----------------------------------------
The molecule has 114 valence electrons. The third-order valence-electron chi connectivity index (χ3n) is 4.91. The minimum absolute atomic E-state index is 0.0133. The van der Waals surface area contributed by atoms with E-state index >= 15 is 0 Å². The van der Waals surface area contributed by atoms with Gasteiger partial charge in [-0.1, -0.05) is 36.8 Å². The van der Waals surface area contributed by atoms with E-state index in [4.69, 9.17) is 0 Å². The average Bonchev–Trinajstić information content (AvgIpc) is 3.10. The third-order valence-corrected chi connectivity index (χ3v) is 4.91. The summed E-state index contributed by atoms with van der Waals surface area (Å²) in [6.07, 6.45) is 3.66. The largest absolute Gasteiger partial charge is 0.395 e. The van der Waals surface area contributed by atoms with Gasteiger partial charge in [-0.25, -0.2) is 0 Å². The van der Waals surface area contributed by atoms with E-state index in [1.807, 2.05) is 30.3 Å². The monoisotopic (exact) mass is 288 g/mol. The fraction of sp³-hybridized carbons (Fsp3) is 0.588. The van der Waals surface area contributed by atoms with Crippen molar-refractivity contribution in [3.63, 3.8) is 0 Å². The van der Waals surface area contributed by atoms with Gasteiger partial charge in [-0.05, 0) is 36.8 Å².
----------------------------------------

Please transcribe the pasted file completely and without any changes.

The molecule has 114 valence electrons. The third-order valence-electron chi connectivity index (χ3n) is 4.91. The minimum absolute atomic E-state index is 0.0133. The van der Waals surface area contributed by atoms with E-state index >= 15 is 0 Å². The van der Waals surface area contributed by atoms with Gasteiger partial charge in [-0.1, -0.05) is 36.8 Å². The van der Waals surface area contributed by atoms with E-state index in [4.69, 9.17) is 0 Å². The average Bonchev–Trinajstić information content (AvgIpc) is 3.10. The third-order valence-corrected chi connectivity index (χ3v) is 4.91. The summed E-state index contributed by atoms with van der Waals surface area (Å²) in [6.07, 6.45) is 3.66. The largest absolute Gasteiger partial charge is 0.395 e. The van der Waals surface area contributed by atoms with Gasteiger partial charge in [-0.25, -0.2) is 0 Å². The van der Waals surface area contributed by atoms with E-state index in [1.807, 2.05) is 30.3 Å². The monoisotopic (exact) mass is 288 g/mol. The fraction of sp³-hybridized carbons (Fsp3) is 0.588. The van der Waals surface area contributed by atoms with Crippen molar-refractivity contribution in [3.63, 3.8) is 0 Å². The van der Waals surface area contributed by atoms with Gasteiger partial charge in [-0.05, 0) is 36.8 Å².